Don’t cut up the remix

When scrolling through Spotify, many remixes of songs aren’t all that great. I’m sorry, but in many cases I like the original more. Remixes often tend to be flat, lacking depth.

But that’s because I’m listening to the remixes in the wrong way. When you listen to an hour-long remix, it seems so much better. Like, 100x times better. The unity of a string of remixes together is much better than the individual remixes on their own. Kinda makes sense.

For instance, take the one-hour 19-minute remix by the mashup artist Hong Kong Ping Pong. This remix is totally fantastic. Listen to it, and you’ll be dancing in your chair.

I were to listen to these as individual tracks, I wouldn’t enjoy it as much. Maybe the power of skipping over songs makes me more critical of what I’m listening to? With a longer remix, I simply play it, and don’t think about skipping.

With a long remix, the transitions between the songs are some of the best parts. The energy built up before the transition, then BOOM laying down a new beat. Then the beat gets layered with another segment of percussion. A few seconds later you get a little recording falling into place. It’s like making one big beautiful painting.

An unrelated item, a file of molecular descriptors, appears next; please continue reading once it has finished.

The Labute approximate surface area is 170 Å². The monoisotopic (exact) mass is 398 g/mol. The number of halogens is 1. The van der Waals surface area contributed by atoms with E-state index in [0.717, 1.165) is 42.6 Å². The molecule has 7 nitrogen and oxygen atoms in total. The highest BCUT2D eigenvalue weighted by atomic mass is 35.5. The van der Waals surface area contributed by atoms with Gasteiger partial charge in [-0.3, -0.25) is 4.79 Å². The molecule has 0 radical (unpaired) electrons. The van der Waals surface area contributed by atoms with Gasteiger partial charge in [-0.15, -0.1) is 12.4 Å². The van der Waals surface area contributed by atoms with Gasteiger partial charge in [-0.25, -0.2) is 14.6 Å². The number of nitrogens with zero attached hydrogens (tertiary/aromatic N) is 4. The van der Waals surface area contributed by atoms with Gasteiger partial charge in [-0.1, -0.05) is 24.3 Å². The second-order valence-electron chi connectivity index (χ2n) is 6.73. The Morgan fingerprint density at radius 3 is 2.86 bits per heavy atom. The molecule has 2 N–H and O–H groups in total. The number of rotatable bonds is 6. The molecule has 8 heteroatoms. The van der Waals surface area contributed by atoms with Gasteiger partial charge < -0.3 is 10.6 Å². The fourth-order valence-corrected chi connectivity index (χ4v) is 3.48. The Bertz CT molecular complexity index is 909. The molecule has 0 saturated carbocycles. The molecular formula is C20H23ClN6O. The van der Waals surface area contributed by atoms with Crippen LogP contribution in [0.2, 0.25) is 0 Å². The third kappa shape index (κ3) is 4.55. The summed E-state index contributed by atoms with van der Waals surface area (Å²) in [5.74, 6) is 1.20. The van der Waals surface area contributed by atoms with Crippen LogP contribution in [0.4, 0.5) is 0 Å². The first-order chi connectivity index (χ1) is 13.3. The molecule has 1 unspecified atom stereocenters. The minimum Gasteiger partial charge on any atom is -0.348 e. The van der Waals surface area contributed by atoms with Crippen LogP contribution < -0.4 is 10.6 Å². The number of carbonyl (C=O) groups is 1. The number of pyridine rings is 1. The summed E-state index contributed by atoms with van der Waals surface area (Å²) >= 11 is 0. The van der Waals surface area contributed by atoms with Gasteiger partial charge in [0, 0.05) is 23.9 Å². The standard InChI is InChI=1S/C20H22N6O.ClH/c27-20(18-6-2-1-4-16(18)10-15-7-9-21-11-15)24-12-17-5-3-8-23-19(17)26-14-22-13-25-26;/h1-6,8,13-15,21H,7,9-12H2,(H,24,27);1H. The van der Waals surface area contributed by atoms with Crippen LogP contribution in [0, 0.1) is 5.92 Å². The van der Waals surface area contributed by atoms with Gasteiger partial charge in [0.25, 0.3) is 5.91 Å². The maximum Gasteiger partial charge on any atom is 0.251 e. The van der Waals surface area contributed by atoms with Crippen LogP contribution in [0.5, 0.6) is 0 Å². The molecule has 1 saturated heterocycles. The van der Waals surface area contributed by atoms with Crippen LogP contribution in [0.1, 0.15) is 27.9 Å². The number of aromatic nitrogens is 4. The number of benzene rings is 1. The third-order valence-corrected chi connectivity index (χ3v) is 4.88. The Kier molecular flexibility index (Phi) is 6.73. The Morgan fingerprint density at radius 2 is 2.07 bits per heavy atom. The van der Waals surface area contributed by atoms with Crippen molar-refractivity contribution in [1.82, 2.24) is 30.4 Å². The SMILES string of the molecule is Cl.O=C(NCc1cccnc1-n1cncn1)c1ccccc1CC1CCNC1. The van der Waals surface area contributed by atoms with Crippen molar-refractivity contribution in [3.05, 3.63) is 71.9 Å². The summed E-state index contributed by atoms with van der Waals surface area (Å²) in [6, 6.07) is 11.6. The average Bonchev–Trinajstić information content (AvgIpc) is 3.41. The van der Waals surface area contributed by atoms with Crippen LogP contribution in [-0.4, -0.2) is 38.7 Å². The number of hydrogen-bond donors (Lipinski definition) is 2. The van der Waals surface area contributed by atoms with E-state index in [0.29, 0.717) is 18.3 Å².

Cutting up the remix is like…

If you cut a painting up into little pieces, then the painting is just segments. You lose the context of how all the pieces connect together.

Cutting up a painting is exactly what baseball card manufacturer Donruss did in the 90s. They signed the Baseball Hall of Fame’s official artist, Dick Perez to create paintings for their “Diamond King” series.

Carl Yastrzemski completed assembled puzzle 1990 Donruss Diamond Kings

Donruss then took the paintings and printed them onto puzzle cards. You had collect all 21 cards to complete the painting.

Carl Yastrzemski complete puzzle in card form 1990 Donruss Diamond Kings

In every pack of baseball cards, you got one puzzle card. You might end up with masterpieces like this:

That’s right kids. You have an image of Carl Yastrzemski’s ear.

This standalone separated card is kinda like listening to individual remixes that were meant to be in a larger remix. The total remix is 100 times better than the individual remixes.

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